A friend has just sent a helpful and pertinent link to an article titled: “Poor hospital discharges blamed for readmissions”. We had both recently attended a meeting of Southend Homeless Action Network (SHAN) when it was noted that some of our rough sleeper friends were being discharged onto the streets, when our local hospital had come to a view there was nothing more they could do medically for the patient. While naturally we were concerned for the rough sleepers, we could also understand the hospital’s point of view, yet recognised this was yet another gap we try to help to fill.
It got me thinking of when a few years back I did some work with the then Diversity Manager at our local hospital around appointing and empowering homeless champions and the need to check on the current situation (although I am not too hopeful). Things have moved on somewhat since that then and we are now living in different times, which are more austere. Yet the need we identified of being able to send homeless people to somewhere to aid their recovery and rehabilitation remains and, if the reports I am receiving are anything to go by, are still significant.
The report begins: “The way hospitals discharge patients is probably contributing to high levels of readmission, a year-long Healthwatch England inquiry has found. It said many hospitals failed to notify relatives or check patients had any accommodation before discharging them” and ends: “In 2014, the National Audit Office reported the NHS saw a million readmissions within 30 days of discharge, costing an estimated £2.4bn a year. A spokesman for NHS England said hospitals should be making sure patients are appropriately discharged. “We need to ensure appropriate care is put in place before a patient leaves hospital which needs strong joint working across the health service.”” The report is focusing on wider issues than just homelessness and the arguments for addressing the issue are more around economics than compassion, but the findings are pretty damming and highlights the bigger picture and begs the question what we are going to do about it?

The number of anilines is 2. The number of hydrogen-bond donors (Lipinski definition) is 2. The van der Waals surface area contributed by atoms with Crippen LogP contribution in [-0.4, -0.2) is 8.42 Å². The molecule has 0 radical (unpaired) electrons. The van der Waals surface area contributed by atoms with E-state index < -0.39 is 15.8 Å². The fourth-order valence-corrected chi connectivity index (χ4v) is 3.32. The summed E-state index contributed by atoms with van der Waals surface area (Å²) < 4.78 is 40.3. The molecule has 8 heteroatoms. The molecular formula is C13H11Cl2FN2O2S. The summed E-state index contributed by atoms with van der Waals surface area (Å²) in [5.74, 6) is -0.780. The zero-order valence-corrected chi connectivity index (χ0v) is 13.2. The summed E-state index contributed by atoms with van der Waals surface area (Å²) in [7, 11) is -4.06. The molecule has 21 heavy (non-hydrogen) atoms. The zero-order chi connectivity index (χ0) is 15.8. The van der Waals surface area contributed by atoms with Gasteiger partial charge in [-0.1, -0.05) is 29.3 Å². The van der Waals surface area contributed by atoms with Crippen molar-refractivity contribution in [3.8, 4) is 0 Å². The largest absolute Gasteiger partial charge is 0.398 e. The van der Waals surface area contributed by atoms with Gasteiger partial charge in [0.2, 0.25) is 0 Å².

I recall when some years back I looked at the boundary between health and social care and later followed the arguments, still relevant and still unresolved, for integrating health and social care, that one of the issues was bed blocking, particularly relevant in the case of the elderly, and that it was not reasonable to expect hospitals to take up bed spaces when there was little it could do on the medical side but equally it was not reasonable to discharge them when nowhere suitable to go and no after care package in place.
Being married to a nurse that regularly deals with some the issues arising out of this dilemma, I am well aware of these realities, but it would be inappropriate to comment further for confidentiality reasons. But as has been noted, both from personal experience and those I am close to and from this report, there is an issue to sort out.